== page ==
Ca2+-signalling-based Molecular Communication Systems Towards Nanomedicine Development

Barros, Michael (2016) Ca2+-signalling-based Molecular Communication Systems Towards Nanomedicine Development. Doctoral thesis, Waterford Institute of Technology.

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Abstract

Nanomedicine is an attempt to revolutionize current methods for diagnosing, treating and preventing diseases that integrates fields such as molecular biology, biotechnology as well as nanotechnology. One envisioned application is sensing and actuation capabilities at the molecular scale using nano scale devices, namely nanomachines. While numerous examples of these applications have been tested in vivo, the real deployments are far from reality. This is mainly due to limitations in controlling as well as monitoring their performance. At the same time, the miniature scale of nanomachines means their computational capabilities are also limited. However, integrating communication and networking functionalities can provide new opportunities for sensing and actuation applications of nanomachines. One form of communication that has been recently appointed to realise this vision is Molecular Communication. Many natural molecular communication systems are found inside the human body. The current challenge is to utilise these natural systems to create artificial biocompatible communication networks that can interconnect multiple nanomachines. Such nanonetworks can represent a new type of communication network that can also be connected to the Internet, enabling fine granular sensing deep inside the organs and tissues inside the human body. This new vision is defined as the Internet of Bio-Nano Things (IoBNT). The focus of this thesis is on developing artificial molecular communication systems for cellular tissues inside the human body. A model and analysis of a Ca2+-signalling-based molecular communication system for embedded nanomachines is proposed. A mathematical framework was developed for 3D tissues of different types of cells that communicate using Ca2+-signalling, where this framework integrates the gap junction behaviour as well as the physiological properties that can affect the communication behaviour. The framework analyses the end-to-end capacity, molecular delay, as well as molecular gain for the different types of tissues. Since cellular tissues are flexible body, the communication process is also modelled considering deformation and structural changes. The thesis also presents communication protocols from wireless communication networks applied to the Ca2+- signalling-based molecular communication system. This includes development of protocols, where channel impairments such as noise and poor information capacity were overcome using communication-by-silence theory in order to improve the end-to-end data rate for "On-Off Keying" modulation. The thesis also focuses on applications of the Ca2+-signalling-based molecular communication system. Firstly, a channel state detection/inference technique that provides information about the current cellular tissue conditions was designed, termed Molecular Nanonetwork Inference Process. The inference process utilizes a simple machine learning algorithm to learn and infer various metrics including the types of deformation, estimated locations of the nanomachines, as well as the concentration of Ca2+ ions used by the transmitters. The second application is based on modelling the tripartite synapse, and focuses particularly on astrocyte cells using Ca2+-signalling to communicate and provide upkeep to the neuronal networks. A feed-forward feedback control technique has been proposed to control synaptic quality in the tripartite synapses molecular communication channel, and this includes regulating the quantity of Ca2+ concentration within the cytosol in order to prevent any dangerous levels that can lead to diseases. At the same time, the feed-forward feedback control model is also used for molecular communication systems in order to prevent excessive noise within the channel, while maintaining decent data rate performance. Creating artificial communication systems that are embedded into the tissue, can lead to new forms of smart tissues that play a major role for future IoBNT vision.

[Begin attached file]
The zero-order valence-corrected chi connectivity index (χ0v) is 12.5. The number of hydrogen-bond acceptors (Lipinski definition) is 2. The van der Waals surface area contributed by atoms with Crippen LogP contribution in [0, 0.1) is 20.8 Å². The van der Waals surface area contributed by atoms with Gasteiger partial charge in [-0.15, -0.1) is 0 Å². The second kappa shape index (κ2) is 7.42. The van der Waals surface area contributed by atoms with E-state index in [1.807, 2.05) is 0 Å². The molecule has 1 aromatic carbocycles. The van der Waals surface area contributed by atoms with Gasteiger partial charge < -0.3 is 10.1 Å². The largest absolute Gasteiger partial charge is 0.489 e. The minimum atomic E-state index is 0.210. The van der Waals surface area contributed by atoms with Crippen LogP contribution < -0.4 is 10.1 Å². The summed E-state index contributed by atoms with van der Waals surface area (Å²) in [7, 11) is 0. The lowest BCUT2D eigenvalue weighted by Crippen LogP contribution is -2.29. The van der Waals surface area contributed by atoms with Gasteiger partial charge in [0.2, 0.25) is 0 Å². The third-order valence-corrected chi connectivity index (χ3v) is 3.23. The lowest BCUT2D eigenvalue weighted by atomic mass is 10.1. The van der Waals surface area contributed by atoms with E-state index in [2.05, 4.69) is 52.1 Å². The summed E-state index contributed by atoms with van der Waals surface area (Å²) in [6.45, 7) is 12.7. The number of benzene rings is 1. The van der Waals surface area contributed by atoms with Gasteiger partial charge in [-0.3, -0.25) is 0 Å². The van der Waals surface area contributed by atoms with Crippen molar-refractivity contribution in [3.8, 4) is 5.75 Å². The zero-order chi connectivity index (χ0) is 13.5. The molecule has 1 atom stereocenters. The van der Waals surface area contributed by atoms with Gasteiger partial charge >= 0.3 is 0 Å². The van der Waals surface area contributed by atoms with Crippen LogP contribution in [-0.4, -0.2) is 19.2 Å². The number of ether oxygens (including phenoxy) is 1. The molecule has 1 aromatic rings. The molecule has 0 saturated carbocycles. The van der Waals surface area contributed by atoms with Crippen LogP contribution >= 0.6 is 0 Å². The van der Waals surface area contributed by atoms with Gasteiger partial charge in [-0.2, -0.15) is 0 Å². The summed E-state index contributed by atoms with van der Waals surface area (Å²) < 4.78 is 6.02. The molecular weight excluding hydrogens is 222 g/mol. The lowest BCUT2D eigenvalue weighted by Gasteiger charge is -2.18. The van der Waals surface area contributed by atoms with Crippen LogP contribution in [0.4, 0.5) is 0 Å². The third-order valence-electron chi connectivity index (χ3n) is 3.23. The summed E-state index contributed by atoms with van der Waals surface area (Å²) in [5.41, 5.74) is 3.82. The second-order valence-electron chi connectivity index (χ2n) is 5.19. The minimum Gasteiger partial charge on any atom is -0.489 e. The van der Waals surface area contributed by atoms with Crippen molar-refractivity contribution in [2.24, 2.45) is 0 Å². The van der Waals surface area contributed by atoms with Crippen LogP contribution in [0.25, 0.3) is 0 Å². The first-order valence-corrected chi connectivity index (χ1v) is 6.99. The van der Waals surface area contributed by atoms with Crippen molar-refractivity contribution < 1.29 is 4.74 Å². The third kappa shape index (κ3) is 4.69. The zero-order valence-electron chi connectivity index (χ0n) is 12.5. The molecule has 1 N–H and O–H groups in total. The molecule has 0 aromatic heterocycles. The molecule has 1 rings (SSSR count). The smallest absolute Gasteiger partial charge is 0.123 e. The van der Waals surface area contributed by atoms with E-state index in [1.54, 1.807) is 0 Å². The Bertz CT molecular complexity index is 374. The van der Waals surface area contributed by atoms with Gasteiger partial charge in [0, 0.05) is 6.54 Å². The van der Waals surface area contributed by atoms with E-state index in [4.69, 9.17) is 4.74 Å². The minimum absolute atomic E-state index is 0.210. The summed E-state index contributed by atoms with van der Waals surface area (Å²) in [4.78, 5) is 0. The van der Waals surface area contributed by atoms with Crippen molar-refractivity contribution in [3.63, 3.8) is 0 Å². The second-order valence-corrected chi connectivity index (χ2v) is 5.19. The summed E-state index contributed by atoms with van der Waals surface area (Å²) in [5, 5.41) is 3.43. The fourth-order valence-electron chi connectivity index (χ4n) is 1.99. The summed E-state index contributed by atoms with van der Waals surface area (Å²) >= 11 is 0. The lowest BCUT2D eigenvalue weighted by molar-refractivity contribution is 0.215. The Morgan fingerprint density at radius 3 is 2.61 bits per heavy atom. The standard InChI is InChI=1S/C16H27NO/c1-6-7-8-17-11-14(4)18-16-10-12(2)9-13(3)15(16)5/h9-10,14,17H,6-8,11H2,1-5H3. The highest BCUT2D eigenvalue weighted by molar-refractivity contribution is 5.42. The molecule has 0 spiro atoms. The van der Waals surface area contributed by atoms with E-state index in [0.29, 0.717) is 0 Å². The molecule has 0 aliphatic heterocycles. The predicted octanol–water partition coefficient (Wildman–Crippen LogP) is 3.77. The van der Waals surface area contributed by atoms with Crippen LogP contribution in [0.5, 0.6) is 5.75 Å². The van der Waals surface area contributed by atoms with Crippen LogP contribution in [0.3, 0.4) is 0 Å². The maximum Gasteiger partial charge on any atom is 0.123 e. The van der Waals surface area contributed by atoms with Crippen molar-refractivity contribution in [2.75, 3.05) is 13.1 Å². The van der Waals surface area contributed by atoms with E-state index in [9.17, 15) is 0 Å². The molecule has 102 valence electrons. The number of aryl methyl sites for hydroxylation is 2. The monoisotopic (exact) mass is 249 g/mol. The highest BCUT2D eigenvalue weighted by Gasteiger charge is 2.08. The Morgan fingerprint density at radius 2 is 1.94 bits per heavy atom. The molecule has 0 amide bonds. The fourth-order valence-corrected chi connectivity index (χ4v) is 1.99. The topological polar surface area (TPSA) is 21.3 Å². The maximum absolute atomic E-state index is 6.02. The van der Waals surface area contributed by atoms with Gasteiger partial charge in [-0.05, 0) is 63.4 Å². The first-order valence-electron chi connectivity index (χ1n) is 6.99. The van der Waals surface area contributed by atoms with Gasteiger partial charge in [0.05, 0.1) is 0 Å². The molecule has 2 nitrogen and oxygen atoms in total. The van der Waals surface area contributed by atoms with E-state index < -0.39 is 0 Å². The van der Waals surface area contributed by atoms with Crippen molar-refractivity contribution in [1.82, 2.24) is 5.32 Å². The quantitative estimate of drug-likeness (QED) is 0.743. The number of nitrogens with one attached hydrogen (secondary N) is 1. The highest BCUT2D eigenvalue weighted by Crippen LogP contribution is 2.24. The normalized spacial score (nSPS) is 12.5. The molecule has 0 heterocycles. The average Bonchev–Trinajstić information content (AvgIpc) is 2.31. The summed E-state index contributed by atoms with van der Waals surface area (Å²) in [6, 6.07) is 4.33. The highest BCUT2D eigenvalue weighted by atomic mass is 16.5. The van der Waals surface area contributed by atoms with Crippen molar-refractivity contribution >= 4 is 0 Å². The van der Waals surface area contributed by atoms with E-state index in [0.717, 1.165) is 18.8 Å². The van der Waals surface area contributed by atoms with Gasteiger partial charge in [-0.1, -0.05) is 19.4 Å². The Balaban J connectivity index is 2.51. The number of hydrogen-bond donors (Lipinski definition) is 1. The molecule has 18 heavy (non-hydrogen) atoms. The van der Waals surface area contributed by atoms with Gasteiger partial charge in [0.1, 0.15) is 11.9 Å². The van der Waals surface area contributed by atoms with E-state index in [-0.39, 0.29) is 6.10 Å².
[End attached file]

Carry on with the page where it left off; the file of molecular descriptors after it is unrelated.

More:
Item Type: Thesis (Doctoral)
Uncontrolled Keywords: Molecular Communication Systems, Nanomedicine Development
Departments or Groups: *NONE OF THESE*
Divisions: School of Science > Department of Computing, Maths and Physics
Depositing User: Derek Langford
Date Deposited: 23 Aug 2016 11:27
Last Modified: 19 Jan 2017 16:06
URI: http://repository.wit.ie/id/eprint/3184

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